Estate Planning: Probate
Probate is the process by which your property and assets are distributed and your debts and taxes are paid after you pass. It can be a difficult process to navigate, even if the will is straightforward and uncontested. If you have been named the executor of a will, it is important to know when probate is necessary, who all the players are, and how the assets, taxes, and debts will need to be handled. Likewise, if you are the beneficiary or heir to an estate, it is important to understand what probate is so that you know what your rights and obligations will be during the process.
Is probate necessary?
Probate will almost always be necessary, regardless of whether or not the deceased had a will. The exact process that will occur will depend on a number of factors, including whether there is a will, whether the will is contested, and whether there are any debts that will need to be paid. In some cases, the probate process can be simple – even if there is no valid will. If, for example, there are no debts to be paid, and the decedent’s heirs have agreed to how all property will be divided, the heirs can petition to skip the formal administration of the estate. In other cases, however, it may take extensive dealings with the courts, debtors, and heirs, in order to get through the probate process.
What is the difference between between an executor, administrator, heir, and beneficiary?
In Georgia, the person in charge of overseeing the administration of an estate is known as the “Personal Representative.” This person is responsible for identifying and handling the decedent’s property and assets, maintaining estate accounts, paying any debts or taxes owed by the estate, and distributing property to those set to inherit it. If the Personal Representative is appointed by a will, they are known as the “Executor” of that will. If, however, there is no will, an “Administrator” will be appointed by the court. The Administrator is generally a family member who petitions the court to be appointed to the position.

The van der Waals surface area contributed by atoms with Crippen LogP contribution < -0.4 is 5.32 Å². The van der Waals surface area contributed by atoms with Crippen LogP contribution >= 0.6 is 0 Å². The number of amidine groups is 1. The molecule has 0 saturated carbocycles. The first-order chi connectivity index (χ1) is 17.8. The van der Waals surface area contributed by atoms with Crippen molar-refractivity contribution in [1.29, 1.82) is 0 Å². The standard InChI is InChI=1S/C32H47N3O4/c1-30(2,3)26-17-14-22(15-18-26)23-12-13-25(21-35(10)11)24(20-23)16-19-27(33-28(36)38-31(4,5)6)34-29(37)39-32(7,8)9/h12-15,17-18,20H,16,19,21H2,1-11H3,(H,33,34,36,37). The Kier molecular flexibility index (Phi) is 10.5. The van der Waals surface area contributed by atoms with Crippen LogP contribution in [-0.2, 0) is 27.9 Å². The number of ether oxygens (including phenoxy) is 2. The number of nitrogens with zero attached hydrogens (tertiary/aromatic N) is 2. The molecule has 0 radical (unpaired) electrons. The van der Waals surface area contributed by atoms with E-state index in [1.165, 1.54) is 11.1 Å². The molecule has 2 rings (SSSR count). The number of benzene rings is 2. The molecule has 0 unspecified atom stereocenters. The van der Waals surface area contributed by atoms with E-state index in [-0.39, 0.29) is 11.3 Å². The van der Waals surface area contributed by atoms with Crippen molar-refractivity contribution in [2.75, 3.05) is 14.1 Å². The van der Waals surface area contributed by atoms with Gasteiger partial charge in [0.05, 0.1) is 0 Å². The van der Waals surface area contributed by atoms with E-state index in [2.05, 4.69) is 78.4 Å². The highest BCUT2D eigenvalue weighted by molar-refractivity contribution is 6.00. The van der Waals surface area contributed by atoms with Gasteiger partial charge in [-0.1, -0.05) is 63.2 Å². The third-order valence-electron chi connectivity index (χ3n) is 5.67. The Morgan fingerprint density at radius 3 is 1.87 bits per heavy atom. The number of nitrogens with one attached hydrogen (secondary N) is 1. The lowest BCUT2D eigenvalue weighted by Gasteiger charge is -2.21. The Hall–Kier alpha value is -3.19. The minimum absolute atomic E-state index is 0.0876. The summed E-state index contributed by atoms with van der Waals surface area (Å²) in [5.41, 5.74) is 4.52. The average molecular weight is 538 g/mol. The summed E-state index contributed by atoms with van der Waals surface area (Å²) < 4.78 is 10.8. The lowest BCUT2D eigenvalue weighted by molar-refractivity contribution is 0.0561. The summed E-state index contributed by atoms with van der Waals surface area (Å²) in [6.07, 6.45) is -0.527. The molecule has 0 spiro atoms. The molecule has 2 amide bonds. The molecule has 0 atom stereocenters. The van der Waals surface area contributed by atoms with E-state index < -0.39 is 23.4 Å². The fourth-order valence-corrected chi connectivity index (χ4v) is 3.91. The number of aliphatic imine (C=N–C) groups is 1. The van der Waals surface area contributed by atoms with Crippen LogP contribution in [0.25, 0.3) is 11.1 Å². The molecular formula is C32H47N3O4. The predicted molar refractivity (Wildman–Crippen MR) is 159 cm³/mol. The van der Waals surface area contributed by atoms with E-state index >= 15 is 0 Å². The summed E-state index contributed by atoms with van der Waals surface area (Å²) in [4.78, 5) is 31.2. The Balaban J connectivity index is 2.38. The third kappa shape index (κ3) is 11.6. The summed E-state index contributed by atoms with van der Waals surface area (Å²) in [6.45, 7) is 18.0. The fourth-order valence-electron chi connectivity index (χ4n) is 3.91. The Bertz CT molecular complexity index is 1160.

A “beneficiary” and an “heir” are essentially the same thing. Both are individuals who are entitled to receive assets or property from the estate of another person. The term “beneficiary” is generally used to describe an individual named in a will or trust as someone who will inherit under that will or trust. The term “heir,” on the other hand, is generally used to describe someone who will inherit from another by law, whether or not there is a will. Heirs generally include the spouse and children of the deceased person, whereas a beneficiary can be can be anyone who is named in the will or trust.
How does my stuff get distributed?
Georgia law has special provisions dictating how debts of the estate are paid, and how assets distributed. First, the spouse and children under 18 of the decedent are entitled to receive financial support for up to one year. This takes precedence over everything else, and is generally paid out in one lump sum from the cash or assets of the estate. Generally speaking, creditors who made valid claims in probate, as well as any taxes that may be owed, are paid next from the remaining cash or assets in the estate. Anything left in the estate after the creditors and taxes are paid will be distributed according to the terms of the will or, if there is no will, according to the terms of Georgia law.